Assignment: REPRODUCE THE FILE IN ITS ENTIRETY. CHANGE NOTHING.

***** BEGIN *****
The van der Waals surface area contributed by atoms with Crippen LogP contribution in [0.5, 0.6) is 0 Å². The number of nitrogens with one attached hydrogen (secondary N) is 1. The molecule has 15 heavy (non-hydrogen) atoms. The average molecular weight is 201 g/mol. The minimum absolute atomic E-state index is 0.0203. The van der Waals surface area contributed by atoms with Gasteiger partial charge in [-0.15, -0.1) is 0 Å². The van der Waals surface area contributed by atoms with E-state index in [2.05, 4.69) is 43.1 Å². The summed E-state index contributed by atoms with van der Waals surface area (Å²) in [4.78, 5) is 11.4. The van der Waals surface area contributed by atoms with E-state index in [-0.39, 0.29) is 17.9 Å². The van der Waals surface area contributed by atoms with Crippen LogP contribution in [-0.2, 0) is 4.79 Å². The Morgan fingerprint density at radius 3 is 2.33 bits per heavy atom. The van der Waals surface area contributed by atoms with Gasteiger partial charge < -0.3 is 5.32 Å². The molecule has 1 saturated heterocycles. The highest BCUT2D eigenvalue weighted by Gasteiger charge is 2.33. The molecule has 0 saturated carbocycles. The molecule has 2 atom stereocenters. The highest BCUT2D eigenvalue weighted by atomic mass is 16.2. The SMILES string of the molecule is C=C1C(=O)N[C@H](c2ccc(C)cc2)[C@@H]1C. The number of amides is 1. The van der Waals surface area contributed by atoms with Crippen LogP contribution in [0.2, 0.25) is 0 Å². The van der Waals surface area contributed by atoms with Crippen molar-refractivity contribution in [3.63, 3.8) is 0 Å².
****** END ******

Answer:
The van der Waals surface area contributed by atoms with Crippen LogP contribution in [0.5, 0.6) is 0 Å². The number of nitrogens with one attached hydrogen (secondary N) is 1. The molecule has 15 heavy (non-hydrogen) atoms. The average molecular weight is 201 g/mol. The minimum absolute atomic E-state index is 0.0203. The van der Waals surface area contributed by atoms with Gasteiger partial charge in [-0.15, -0.1) is 0 Å². The van der Waals surface area contributed by atoms with E-state index in [2.05, 4.69) is 43.1 Å². The summed E-state index contributed by atoms with van der Waals surface area (Å²) in [4.78, 5) is 11.4. The van der Waals surface area contributed by atoms with E-state index in [-0.39, 0.29) is 17.9 Å². The van der Waals surface area contributed by atoms with Crippen LogP contribution in [-0.2, 0) is 4.79 Å². The Morgan fingerprint density at radius 3 is 2.33 bits per heavy atom. The van der Waals surface area contributed by atoms with Gasteiger partial charge < -0.3 is 5.32 Å². The molecule has 1 saturated heterocycles. The highest BCUT2D eigenvalue weighted by Gasteiger charge is 2.33. The molecule has 0 saturated carbocycles. The molecule has 2 atom stereocenters. The highest BCUT2D eigenvalue weighted by atomic mass is 16.2. The SMILES string of the molecule is C=C1C(=O)N[C@H](c2ccc(C)cc2)[C@@H]1C. The number of amides is 1. The van der Waals surface area contributed by atoms with Crippen LogP contribution in [0.2, 0.25) is 0 Å². The van der Waals surface area contributed by atoms with Crippen molar-refractivity contribution in [3.63, 3.8) is 0 Å².